BC NDP supporters dismayed by growing oil and gas subsidies
Lifelong orange voters wrestle with party’s lack of ambition on climate
Most BC NDP supporters are surprised to learn the Horgan government has increased oil and gas subsidies by 79 per cent since taking office. When these voters find out, they’re upset – even to the point of changing their vote or cancelling their donations. But the NDP can take comfort in the fact that general awareness of these growing subsidies remains low in B.C.
Nobody has released a scientific opinion poll recently on this issue that I’m aware of. These observations are gleaned from a mix of touch-tone and social media surveys, phone conversations with voters, e-mail responses and online chatter. Nonetheless, the data are consistent: people who self-identify as BC NDP supporters do not want their tax dollars funding climate change. Sooner or later, the party will have to reckon with this disconnect.
NDP donors dismayed
Dogwood matched the names of thousands of NDP donors (publicly available through election regulators) with landlines in the telephone book and sent them a pre-recorded touch-tone survey. 64 per cent of respondents said they “did not know that the BC NDP has expanded oil and gas subsidies”. But nine in 10 agreed “that money could be better spent supporting [oil and gas] workers to transition into other industries”.
61 per cent said they would consider “pausing their donations to the BC NDP until they stop giving public money to oil and gas companies”. One donor carbon-copied Dogwood on an e-mail to the BC NDP, writing “I have donated $250, and that is all for this year. Why? Because I am disappointed in this government’s support of the fossil fuel industry.”
NDP says it will review some subsidies
We sent the same telephone survey to thousands of Dogwood supporters who have self-identified over the years as NDP voters. The results were similar: 71 per cent did not realize the BC NDP has increased fossil fuel subsidies, while 90 per cent said the money could be better spent transitioning workers. Facebook surveys (which have a self-selected audience) are also delivering results above 90 per cent on the same question.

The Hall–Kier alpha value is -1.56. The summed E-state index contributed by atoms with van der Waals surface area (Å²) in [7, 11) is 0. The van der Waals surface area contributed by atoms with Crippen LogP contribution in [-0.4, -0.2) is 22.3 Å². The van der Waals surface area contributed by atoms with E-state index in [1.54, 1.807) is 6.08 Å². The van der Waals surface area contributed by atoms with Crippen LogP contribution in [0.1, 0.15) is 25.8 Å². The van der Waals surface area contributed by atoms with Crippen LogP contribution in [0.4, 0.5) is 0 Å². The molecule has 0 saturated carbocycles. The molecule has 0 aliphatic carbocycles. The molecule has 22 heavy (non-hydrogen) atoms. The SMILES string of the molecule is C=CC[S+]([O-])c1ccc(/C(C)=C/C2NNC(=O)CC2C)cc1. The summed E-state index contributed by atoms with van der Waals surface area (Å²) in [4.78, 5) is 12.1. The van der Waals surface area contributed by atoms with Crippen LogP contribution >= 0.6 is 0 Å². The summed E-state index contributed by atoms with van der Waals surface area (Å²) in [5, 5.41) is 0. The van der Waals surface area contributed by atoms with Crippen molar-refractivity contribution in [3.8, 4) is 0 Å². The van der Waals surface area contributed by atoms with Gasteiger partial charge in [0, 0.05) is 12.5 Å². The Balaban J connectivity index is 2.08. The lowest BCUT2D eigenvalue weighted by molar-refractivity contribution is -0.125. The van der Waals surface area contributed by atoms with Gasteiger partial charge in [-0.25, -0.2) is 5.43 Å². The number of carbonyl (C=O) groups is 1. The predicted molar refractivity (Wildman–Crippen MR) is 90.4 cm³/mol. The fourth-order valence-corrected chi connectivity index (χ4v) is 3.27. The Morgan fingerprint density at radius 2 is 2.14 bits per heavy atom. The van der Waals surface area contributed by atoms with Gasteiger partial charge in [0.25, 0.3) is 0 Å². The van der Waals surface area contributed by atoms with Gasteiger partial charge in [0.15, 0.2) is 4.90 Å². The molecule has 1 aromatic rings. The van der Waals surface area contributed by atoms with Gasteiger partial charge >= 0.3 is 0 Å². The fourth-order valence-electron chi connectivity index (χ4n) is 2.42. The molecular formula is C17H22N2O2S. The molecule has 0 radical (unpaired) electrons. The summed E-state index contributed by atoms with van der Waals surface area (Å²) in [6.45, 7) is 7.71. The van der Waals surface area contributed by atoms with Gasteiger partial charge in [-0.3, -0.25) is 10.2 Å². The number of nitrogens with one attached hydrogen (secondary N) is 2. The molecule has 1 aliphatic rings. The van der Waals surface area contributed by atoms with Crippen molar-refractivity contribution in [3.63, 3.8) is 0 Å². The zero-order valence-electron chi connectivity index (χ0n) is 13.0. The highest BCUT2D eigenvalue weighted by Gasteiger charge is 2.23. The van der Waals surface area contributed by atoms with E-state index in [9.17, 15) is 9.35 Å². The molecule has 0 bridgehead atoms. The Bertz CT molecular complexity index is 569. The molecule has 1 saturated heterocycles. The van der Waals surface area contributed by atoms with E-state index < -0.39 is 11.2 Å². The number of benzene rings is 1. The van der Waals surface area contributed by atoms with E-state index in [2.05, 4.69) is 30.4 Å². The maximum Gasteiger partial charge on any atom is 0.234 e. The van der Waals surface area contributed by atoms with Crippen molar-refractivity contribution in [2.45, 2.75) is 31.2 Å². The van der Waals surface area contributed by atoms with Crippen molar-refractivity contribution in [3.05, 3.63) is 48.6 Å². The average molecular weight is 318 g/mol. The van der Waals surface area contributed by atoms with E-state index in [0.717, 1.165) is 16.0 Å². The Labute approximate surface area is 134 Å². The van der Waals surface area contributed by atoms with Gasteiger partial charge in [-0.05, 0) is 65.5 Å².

Despite this apparent consensus among progressive voters in B.C., and the strong ranking given to climate issues in polls about the election, the BC NDP won’t commit to reducing or cancelling subsidies to oil and gas companies.
“We have committed to put an environmental lens on all the oil and gas royalty credits, and take a good, hard comprehensive look at that,” said NDP environment minister George Heyman in a debate last week. Royalty credits are the biggest piece of the pie, but they still account for less than half the money our government gives to oil and gas companies every year.
Climate voters also point out that a review some time in the future does not match the urgency or boldness that the climate emergency demands of all governments. With B.C.’s greenhouse gas emissions still going up, the NDP government is spending twice as much on oil and gas subsides as its “Clean BC” climate plan.
Voters threaten to switch
This week Victoria city councillor Ben Isitt gave voice to the growing frustration of NDP voters who feel the party isn’t taking the climate crisis seriously. “I’ve voted orange [NDP] in every election, but this time around I’m aligning my ballot with the urgency of the climate and ecological crises,” Isitt wrote, adding that he was throwing his support behind Jenn Neilson, the Green candidate in Victoria-Beacon Hill.
Isitt is hardly alone. Every night, Dogwood volunteers helping to get out the vote run into past NDP supporters on the phones who say they are wrestling with whether to send the party a message on climate. But fears of vote-splitting are strong: one Angus Reid poll found more British Columbians are voting to block the party they don’t like, rather than support someone they truly believe in.
With hundreds of thousands of votes already in, all signs point to an NDP majority after the election wraps up Saturday. John Horgan seems unlikely to experience a last-minute conversion on climate action. But this issue is not going away for the NDP, as more and more British Columbians demand to know why they spend so much of our money on fracking and pipelines.